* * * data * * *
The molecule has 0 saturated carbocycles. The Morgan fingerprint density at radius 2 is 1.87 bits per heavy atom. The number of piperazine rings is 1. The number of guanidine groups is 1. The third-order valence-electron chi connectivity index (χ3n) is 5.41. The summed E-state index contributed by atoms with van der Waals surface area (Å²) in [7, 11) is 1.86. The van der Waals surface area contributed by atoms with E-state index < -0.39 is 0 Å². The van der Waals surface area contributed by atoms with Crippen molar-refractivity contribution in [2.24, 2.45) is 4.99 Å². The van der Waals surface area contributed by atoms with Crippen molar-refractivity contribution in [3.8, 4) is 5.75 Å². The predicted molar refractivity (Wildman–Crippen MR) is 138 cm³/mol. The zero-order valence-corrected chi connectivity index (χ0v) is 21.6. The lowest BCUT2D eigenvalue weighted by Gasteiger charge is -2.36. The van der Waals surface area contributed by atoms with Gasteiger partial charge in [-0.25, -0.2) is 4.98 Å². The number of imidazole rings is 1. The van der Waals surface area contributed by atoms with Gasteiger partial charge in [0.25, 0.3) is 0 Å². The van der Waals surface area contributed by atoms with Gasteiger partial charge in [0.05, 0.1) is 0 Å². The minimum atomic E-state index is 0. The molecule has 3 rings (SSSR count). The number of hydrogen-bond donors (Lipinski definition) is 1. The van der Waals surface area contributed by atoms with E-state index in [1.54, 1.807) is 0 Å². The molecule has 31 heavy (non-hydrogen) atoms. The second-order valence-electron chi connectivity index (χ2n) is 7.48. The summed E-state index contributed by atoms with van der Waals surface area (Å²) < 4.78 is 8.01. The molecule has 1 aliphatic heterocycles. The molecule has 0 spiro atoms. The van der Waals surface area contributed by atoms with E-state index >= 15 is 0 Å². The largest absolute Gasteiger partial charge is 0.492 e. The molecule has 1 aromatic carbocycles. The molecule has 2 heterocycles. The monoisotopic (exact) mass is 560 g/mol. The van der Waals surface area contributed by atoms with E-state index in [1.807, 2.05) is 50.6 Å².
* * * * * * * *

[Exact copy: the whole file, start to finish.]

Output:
The molecule has 0 saturated carbocycles. The Morgan fingerprint density at radius 2 is 1.87 bits per heavy atom. The number of piperazine rings is 1. The number of guanidine groups is 1. The third-order valence-electron chi connectivity index (χ3n) is 5.41. The summed E-state index contributed by atoms with van der Waals surface area (Å²) in [7, 11) is 1.86. The van der Waals surface area contributed by atoms with E-state index < -0.39 is 0 Å². The van der Waals surface area contributed by atoms with Crippen molar-refractivity contribution in [2.24, 2.45) is 4.99 Å². The van der Waals surface area contributed by atoms with Crippen molar-refractivity contribution in [3.8, 4) is 5.75 Å². The predicted molar refractivity (Wildman–Crippen MR) is 138 cm³/mol. The zero-order valence-corrected chi connectivity index (χ0v) is 21.6. The lowest BCUT2D eigenvalue weighted by Gasteiger charge is -2.36. The van der Waals surface area contributed by atoms with Gasteiger partial charge in [-0.25, -0.2) is 4.98 Å². The number of imidazole rings is 1. The van der Waals surface area contributed by atoms with Gasteiger partial charge in [0.25, 0.3) is 0 Å². The van der Waals surface area contributed by atoms with Gasteiger partial charge in [0.05, 0.1) is 0 Å². The minimum atomic E-state index is 0. The molecule has 3 rings (SSSR count). The number of hydrogen-bond donors (Lipinski definition) is 1. The van der Waals surface area contributed by atoms with E-state index in [1.54, 1.807) is 0 Å². The molecule has 31 heavy (non-hydrogen) atoms. The second-order valence-electron chi connectivity index (χ2n) is 7.48. The summed E-state index contributed by atoms with van der Waals surface area (Å²) < 4.78 is 8.01. The molecule has 1 aliphatic heterocycles. The molecule has 0 spiro atoms. The van der Waals surface area contributed by atoms with E-state index >= 15 is 0 Å². The largest absolute Gasteiger partial charge is 0.492 e. The molecule has 1 aromatic carbocycles. The molecule has 2 heterocycles. The monoisotopic (exact) mass is 560 g/mol. The van der Waals surface area contributed by atoms with E-state index in [1.807, 2.05) is 50.6 Å².